Literature is full of famous quotes that draw parallels with the way we live life. Like in life, every type of sport has rules and regulations that govern the way the game is played. Like in life, sports also has ethics and a moral philosophy, that underpins the behaviour of the participants. Like in life, every sport has its share of players whose credo is to win at all costs – quite often leading to corruption, unfair play, influencing the outcome of a game or tournament, regardless of the cost. As in life, the good and bad, losses and victories, coexist side by side.
One of the greatest, most respected arenas in sport, is Wimbledon – a hallowed ground for all tennis players. It has this famous quote inscribed on its ivy covered wall: “If you can meet with Triumph and Disaster, and treat those two imposters just the same…” (From ‘If’ by Rudyard Kipling).
The Olympic oath also spells out what is expected of the world class athletes who compete with each other, keeping in mind: “In the name of all the competitors I promise that we shall take part in these Olympic Games, respecting and abiding by the rules which govern them, committing ourselves to a sport without doping and without drugs, in the true spirit of sportsmanship, for the glory of sport and the honour of our teams.”
As in life, sports is expected to be founded on a bedrock of ethics and morality. Ethics can be defined as: “Ethics or moral philosophy is a branch of philosophy that involves systematizing, defending, and recommending concepts of right and wrong conduct. The field of ethics, along with aesthetics, concern matters of value, and thus comprise the branch of philosophy called axiology.” – Wiki
The role of ethics in life and sport
We can’t downplay the importance of having a moral compass. The do’s and don’ts. Rules and regulations that govern every aspect of our lives. Laws that make our world safe and secure, fight corruption and the power of money – so, ideally speaking, everyone has the same level playing field. But, does that really happen? Around the world. For the rich and the poor? For the elites and the marginalised? Do people really follow this well known moral arrow: “It’s not whether you win or lose, it’s how you play the game.” ― Grantland Rice, early 20th century sports writer.
Sad to say, this line in the sand is continually being erased – the way the sea wipes out footprints and sandcastles on the beach. Some famous incidents prove that, to some athletes, winning is more important than playing the game – how the game is played is beside the point!
The most recent example is one that has caused a furore heard all over the globe – Serena William’s behaviour at the US Open 2018 finals. For someone who is considered a hero and an all-time great for having overcome the most difficult odds; who rose to the most dizzying heights of worldwide fame; who is an icon for men and women fighting for equality and fair treatment – Serena has on more than one occasion shown a pettiness of spirit, exhibited the most rancorous behaviour and spewed spite and venom during matches when she has been outplayed by very brave competitors. In this case the brilliant 20 year old Naomi Osaka – who won, despite being pushed onto the side lines, and reduced to tears, by her legendary idol. So, where was Serena’s moral compass? Are her feelings of entitlement so strong that she can’t face losing?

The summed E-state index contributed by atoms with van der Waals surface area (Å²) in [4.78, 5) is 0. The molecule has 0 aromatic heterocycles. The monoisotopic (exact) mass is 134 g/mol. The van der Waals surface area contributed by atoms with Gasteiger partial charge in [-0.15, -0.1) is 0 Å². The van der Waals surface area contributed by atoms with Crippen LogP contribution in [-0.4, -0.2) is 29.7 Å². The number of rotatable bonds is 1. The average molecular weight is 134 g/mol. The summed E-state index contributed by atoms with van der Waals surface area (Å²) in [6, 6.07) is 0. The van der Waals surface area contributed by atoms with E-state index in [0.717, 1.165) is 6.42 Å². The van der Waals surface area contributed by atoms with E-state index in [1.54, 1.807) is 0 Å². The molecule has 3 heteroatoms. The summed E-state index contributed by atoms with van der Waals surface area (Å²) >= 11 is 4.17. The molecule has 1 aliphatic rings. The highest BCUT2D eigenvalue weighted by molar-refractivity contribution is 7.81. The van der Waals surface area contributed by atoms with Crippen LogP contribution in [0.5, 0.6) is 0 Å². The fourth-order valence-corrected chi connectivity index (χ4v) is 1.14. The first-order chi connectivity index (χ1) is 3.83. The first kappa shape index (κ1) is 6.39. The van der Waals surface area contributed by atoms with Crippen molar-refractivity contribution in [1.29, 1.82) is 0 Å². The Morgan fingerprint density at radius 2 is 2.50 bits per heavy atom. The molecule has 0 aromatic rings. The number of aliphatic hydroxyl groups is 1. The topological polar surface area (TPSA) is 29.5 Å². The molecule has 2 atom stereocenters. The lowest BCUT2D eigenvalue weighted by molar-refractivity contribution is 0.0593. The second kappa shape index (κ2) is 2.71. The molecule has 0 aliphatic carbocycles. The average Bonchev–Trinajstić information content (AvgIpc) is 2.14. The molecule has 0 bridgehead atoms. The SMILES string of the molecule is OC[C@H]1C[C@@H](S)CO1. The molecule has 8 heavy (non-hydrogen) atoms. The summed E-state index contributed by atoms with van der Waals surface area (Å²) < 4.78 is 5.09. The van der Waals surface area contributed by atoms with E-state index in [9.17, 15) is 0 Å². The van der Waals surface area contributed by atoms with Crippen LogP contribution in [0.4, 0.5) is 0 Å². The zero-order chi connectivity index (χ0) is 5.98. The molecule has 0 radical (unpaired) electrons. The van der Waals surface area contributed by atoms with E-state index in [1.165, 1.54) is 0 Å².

There are many such examples, not only in tennis but in other sports,too. So, if our sports icons don’t play fair, can we expect the men who run the world – in business, politics, government, technology – to do better?
The other guys do it..
This is very often the most commonly trotted out excuse. If anyone is caught running a red light, then it’s ok for everyone else to run the light. If anyone is caught siphoning company funds, that’s ok too. After all, others have done it… Enron, Madoff, Lehman Brothers, Fannie May, Quest Communications, Tyco…the list is seemingly endless. Ever since greed became good in the 80’s – thanks to Gordon Gecko – anything goes. Who needs ethics when you can have money? And lots and lots of it.
In India, industrial barons run off to other countries and continue to live in the lap of luxury, leaving behind bad debts totalling millions of dollars and employees out on the pavement. In the West, heads of companies are bailed out because their companies are too big to fail. This lack of a moral compass, this amorality that pervades everyday life, this feeling of entitlement, is seen in sports as well – Lance Armstrong, Tour Du France winner; Mohammad Azharuddin, Indian national cricket team’s captain; Tonya Harding who injured her main rival to make sure she was out of the competition.
Sports is supposed to play fair – by everyone. The playing field is supposed to be a level one, literally. That’s where the simile comes from! The greatest player in any game is supposed to set an example – on the field and off it. Federer comes to mind. The rules and regulations that are applicable to any sport, can generally be applied to life. The criteria, values and ethics that govern sports are the same as those which govern daily life – whether it’s following traffic rules, not indulging in violent behaviour, not murdering people, not cheating…and so forth.
To conclude, we can define what an ethical or moral way of life should mean: “The moral theory of Aristotle, like that of Plato, focuses on virtue, recommending the virtuous way of life by its relation to happiness. … Aristotle opens the first book of the Nicomachean Ethics by positing some…one supreme good as the aim of human actions, investigations, and crafts.”